Players, owners to meet again Thursday
DALLAS -- Amid mounting labor gloom, NBA commissioner David Stern tried Tuesday to muster a hopeful tone heading into the last scheduled negotiation with the players union before the expiration of the current collective bargaining agreement.
Following a five-hour Board of Governors meeting at the same hotel that the league used as its Dallas headquarters during the NBA Finals earlier this month, Stern and deputy commissioner Adam Silver said that the league's owners have not formally voted to authorize a lockout to start immediately if there is no new labor agreement before Thursday's midnight deadline.
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"There's always time to make a deal," Stern insisted.
Yet one source close to the negotiations told ESPN.com that "it's a sign" indicative of the wide gap between the sides that no talks were scheduled for Wednesday, leaving only Thursday's deadline-day bargaining session in New York as the last hope to strike an agreement before the deadline.
Union head Billy Hunter told the Sports Business Journal on Tuesday that the deadline can be extended "if both sides demonstrate a willingness," but Hunter expects the worst if the divide between the parties doesn't get any narrower during their Thursday sitdown at the bargaining table in Manhattan.
"If no progress is being made by the two sides," Hunter told the Sports Business Journal, "then the NBA will impose a lockout."
Meeting with reporters in Dallas, Stern declined to speculate on the likelihood of a lockout or a bargaining extension. He also asserted that it was the union's choice to wait until Thursday before resuming negotiations after last week's rocky talks, which featured two days of loud dismay from the union after Stern publicly revealed details of the league's latest proposal and labeled the union's offer of a $500 million giveback as "modest."
"We were prepared to (meet) over the weekend," Stern said Tuesday. "They said they knew we were meeting (in Dallas), (so) can we meet Wednesday or Thursday? We said, 'Fine, we can meet either or both.' And they said Thursday. We said, 'Great.' "
Among the owners attending Tuesday's session were Dallas' Mark Cuban, New York's Jim Dolan, Boston's Wyc Grousbeck, San Antonio's Peter Holt, Golden State's Joe Lacob, Washington's Ted Leonsis, Chicago's Jerry Reinsdorf, Sacramento's Gavin Maloof, Phoenix's Robert Sarver, Donald Sterling of the Los Angeles Clippers and new Detroit owner Tom Gores.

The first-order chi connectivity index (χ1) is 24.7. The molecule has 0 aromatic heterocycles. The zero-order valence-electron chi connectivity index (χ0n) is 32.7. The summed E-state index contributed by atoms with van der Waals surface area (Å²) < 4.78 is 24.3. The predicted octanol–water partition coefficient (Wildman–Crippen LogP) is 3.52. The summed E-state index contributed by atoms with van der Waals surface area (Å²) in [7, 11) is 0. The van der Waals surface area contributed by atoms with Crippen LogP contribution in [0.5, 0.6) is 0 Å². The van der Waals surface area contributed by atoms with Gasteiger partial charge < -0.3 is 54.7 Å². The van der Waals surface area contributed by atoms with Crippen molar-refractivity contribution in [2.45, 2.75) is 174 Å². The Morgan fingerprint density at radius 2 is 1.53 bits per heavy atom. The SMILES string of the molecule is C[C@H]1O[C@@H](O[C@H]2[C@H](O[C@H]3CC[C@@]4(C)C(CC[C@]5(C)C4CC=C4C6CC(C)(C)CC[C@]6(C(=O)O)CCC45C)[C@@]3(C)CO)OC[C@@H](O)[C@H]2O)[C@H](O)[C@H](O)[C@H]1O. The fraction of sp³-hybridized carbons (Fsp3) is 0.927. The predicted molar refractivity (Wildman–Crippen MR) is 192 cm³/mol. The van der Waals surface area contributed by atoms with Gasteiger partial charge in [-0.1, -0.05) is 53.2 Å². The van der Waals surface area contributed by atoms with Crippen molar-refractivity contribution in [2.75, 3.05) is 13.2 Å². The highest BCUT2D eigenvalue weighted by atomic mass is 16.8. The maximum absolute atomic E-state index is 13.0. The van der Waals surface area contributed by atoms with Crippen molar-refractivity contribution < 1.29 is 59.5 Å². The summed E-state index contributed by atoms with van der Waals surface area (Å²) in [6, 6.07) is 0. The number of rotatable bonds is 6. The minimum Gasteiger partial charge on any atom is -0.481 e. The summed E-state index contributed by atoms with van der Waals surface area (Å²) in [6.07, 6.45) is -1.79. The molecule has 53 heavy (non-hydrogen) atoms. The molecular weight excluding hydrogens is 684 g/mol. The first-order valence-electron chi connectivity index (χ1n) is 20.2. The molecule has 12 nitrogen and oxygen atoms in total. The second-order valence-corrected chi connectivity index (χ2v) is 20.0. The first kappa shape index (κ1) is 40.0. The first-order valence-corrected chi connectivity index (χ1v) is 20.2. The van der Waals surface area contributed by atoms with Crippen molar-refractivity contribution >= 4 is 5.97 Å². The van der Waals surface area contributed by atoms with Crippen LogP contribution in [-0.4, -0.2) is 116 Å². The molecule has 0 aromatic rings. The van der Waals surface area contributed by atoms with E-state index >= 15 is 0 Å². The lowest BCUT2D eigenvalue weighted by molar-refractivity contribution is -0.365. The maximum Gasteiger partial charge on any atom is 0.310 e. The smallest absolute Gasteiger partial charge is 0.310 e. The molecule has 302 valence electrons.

I sure would like to see us make a deal. And not making a deal should give everybody apprehension ...” -- David Stern
This Board of Governors session typically takes place in July as part of the NBA's annual summer league in Las Vegas, but the recent cancellation of summer play led to the meeting's relocation.
Silver said that the owners primarily focused on the status of labor negotiations as well as various options under consideration to revamp the level of revenue sharing among the league's 30 teams.
Instead of a binding vote to impose a lockout Friday, Silver said that team owners gave the go-ahead to the league's Labor Relations Committee to do "whatever that committee believes is necessary in order to ultimately get a successful new collective bargaining agreement for the teams and the players."
"That committee has the full authority of all 30 teams to act in whatever way they deem appropriate," Silver said.
If that means a lockout starting Friday at 12:01 a.m., it would be the NBA's first work stoppage since the 1998-99 season was infamously shortened to 50 games. The sides remain far apart on agreeing to an annual split of revenues, which the league wants to reduce drastically from the players' current share of 57 percent, while also shortening the length of guaranteed contracts.
"I sure would like to see us make a deal," Stern said. "And not making a deal should give everybody apprehension, because the way to continue our growth is to come up with a deal that ... keeps our union as the highest-paid union in the world, gives all of our teams the opportunity to make a profit and makes us a more competitive league.
"It sounds like the tripod for a win-win-win, and we'll have to see whether that's a possibility when we meet again with the players on Thursday."
Thursday's meeting is expected to feature just a handful of negotiators on each side, most notably Stern and Silver representing the NBA and Hunter and union president Derek Fisher of the Los Angeles Lakers representing the players.
Marc Stein covers the NBA for ESPN.com.
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